Match gets swipey, borrows from Tinder for new iOS app design

By Michael Carney , written on April 24, 2014

From The News Desk is about to get a major facelift. But in a sign of the times, it’s not the online dating company’s Web product that is getting the attention, but rather its mobile app, where 50 percent of all engagement already takes place. Match launched Version 3.0 of its iOS app today with the intention of bringing its user experience in line with the current best of class in consumer mobile design.

“We asked ourselves, what would the Match experience look like if we designed it from scratch today,” says Match President Amarnath Thombre.

The answer, apparently, is plenty of a swipe-heavy interactions and a minimalist design aesthetic, among other changes. Match left a lot on the cutting room floor when it comes to porting the Web product to mobile. But it’s added several mobile-only features that should drive increased engagement.

Traditional dating apps have all been search- or “match”-driven, Thombre says, but the former feels like work, and the latter is a bit cryptic for most consumers. They’re also ill-suited for the real-time, recurring engagement patterns that mobile users exhibit. Thus, Match 3.0 for iOS borrows from mobile-first companies like Grindr and its IAC-owned sister company, Tinder, to add a third interaction paradigm: Discover.

Match further breaks down its new Discover experience into two interaction options: Stream and Mixer. Stream allows the user to scroll vertically through an endless feed of profile cards which display the opposing users’ profile picture, a featured secondary photo (a la Facebook’s cover photos), and additional profile info like age and city. Users can tap through to view rich profiles, thumbs up profiles of singles that pique their interest, and even message their potential match from right within the feed.

The second interaction format within the new Discover section is what Match calls “Mixer” and it’s taken right out of the Tinder gamification playbook. Match mobile users can now swipe through cards of potential matches who are nearby using the familiar right for “yes I’m interested,” left for “no thanks” system. Users who express mutual interest with one another will be alerted to match.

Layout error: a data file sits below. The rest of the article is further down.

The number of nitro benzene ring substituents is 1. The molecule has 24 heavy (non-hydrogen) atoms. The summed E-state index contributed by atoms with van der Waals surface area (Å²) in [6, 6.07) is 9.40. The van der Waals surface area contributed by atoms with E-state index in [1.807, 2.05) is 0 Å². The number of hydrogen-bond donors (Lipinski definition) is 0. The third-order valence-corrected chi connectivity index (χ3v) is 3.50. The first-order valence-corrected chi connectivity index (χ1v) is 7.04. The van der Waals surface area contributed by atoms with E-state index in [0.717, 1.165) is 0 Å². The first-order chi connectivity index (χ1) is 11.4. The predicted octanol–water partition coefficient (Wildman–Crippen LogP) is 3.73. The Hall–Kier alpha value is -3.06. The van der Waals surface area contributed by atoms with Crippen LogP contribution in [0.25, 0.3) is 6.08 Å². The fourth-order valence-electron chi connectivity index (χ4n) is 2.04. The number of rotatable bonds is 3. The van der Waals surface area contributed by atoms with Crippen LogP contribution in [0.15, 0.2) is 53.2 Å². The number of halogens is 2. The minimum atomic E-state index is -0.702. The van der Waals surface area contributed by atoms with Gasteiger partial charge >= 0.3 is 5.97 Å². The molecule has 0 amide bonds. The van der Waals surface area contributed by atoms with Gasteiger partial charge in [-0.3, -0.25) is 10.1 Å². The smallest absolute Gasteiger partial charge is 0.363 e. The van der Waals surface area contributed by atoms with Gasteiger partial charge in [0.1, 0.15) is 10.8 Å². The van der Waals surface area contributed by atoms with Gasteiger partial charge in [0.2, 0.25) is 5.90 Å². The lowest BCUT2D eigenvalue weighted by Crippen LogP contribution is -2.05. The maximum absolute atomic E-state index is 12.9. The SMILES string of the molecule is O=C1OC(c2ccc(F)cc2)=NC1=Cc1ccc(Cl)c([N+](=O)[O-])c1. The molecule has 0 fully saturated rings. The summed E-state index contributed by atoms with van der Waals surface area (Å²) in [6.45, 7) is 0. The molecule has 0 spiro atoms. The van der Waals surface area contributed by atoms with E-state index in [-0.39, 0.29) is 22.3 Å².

“The most natural way to find people is to feel like you’re bumping into them by accident,” Thombre says. “We tried to simulate that experience with Mixer, while at the same time allowing user to browse through algorithmically curated profiles faster and easier than ever before.”

As for the notion that Match is copying Tinder – corporate familial relationship notwithstanding – Thombre views the two as non-competitive. First, Match and Tinder serve entirely different demographics, he says. Tinder obviously skews younger, and while you’d expect Match to be trending in a similar direction thanks to the emergence of mobile, the company’s audience has remained steady for the last five to seven years, Thombre claims. If anything, he adds, the company has seen an influx of older users thanks to the “Facebook effect” increasing comfort levels with Internet usage.

Beyond the different demographics, Match is a paid product while Tinder is free, meaning that the end user use cases differ substantially even within the same age groups, Thombre says. To this point, unlike Tinder, Match allows users to view rich profiles before deciding whether to “swipe right” for a potential match, making it better suited to serious courtship. Finally, it’s not like Tinder invented swipe, Thombre adds, or that “Tinder for X” products have not become so common as to represent their own meme in Silicon Valley. (Call this the everybody’s doing it defense.)

“We want to serve as wide an audience as possible,” Thombre says. “We believe that the two platforms can be complementary and additive – once you use one online dating product, you’re more apt to try another or even use multiple simultaneously.”

IAC will surely hope Thombre is right, given the valuations Tinder is now attracting and the commonly held notion that the mobile-first product serves as a gateway drug to its paid product older sibling, as well as a hedge against Match's declining cool factor. But make no mistake about it, Match is still the golden goose within the IAC online dating family (which also includes OKCupid,,, and other platforms).